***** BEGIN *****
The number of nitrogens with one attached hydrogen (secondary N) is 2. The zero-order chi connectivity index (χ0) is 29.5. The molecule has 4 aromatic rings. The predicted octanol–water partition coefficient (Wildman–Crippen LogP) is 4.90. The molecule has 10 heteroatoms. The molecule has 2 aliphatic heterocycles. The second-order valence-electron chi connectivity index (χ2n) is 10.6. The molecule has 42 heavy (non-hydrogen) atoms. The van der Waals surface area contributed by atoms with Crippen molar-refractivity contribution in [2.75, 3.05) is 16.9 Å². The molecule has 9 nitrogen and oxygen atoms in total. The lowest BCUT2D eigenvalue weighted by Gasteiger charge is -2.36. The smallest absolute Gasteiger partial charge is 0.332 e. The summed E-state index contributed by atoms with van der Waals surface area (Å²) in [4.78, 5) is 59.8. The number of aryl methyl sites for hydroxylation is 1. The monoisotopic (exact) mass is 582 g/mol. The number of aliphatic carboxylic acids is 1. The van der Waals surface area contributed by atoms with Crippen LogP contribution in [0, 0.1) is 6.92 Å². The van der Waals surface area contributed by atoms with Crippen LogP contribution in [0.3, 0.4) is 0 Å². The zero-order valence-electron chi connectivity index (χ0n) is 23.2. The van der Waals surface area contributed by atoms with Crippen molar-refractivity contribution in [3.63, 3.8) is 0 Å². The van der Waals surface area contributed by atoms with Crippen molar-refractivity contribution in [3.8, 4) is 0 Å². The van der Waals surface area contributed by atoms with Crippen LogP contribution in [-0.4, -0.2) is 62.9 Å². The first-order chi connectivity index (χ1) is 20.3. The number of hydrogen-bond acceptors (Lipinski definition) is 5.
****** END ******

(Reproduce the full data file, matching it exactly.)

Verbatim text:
The number of nitrogens with one attached hydrogen (secondary N) is 2. The zero-order chi connectivity index (χ0) is 29.5. The molecule has 4 aromatic rings. The predicted octanol–water partition coefficient (Wildman–Crippen LogP) is 4.90. The molecule has 10 heteroatoms. The molecule has 2 aliphatic heterocycles. The second-order valence-electron chi connectivity index (χ2n) is 10.6. The molecule has 42 heavy (non-hydrogen) atoms. The van der Waals surface area contributed by atoms with Crippen molar-refractivity contribution in [2.75, 3.05) is 16.9 Å². The molecule has 9 nitrogen and oxygen atoms in total. The lowest BCUT2D eigenvalue weighted by Gasteiger charge is -2.36. The smallest absolute Gasteiger partial charge is 0.332 e. The summed E-state index contributed by atoms with van der Waals surface area (Å²) in [4.78, 5) is 59.8. The number of aryl methyl sites for hydroxylation is 1. The monoisotopic (exact) mass is 582 g/mol. The number of aliphatic carboxylic acids is 1. The van der Waals surface area contributed by atoms with Crippen LogP contribution in [0, 0.1) is 6.92 Å². The van der Waals surface area contributed by atoms with Crippen LogP contribution in [0.3, 0.4) is 0 Å². The zero-order valence-electron chi connectivity index (χ0n) is 23.2. The van der Waals surface area contributed by atoms with Crippen molar-refractivity contribution in [3.63, 3.8) is 0 Å². The van der Waals surface area contributed by atoms with Crippen molar-refractivity contribution in [3.8, 4) is 0 Å². The van der Waals surface area contributed by atoms with Crippen LogP contribution in [-0.4, -0.2) is 62.9 Å². The first-order chi connectivity index (χ1) is 20.3. The number of hydrogen-bond acceptors (Lipinski definition) is 5.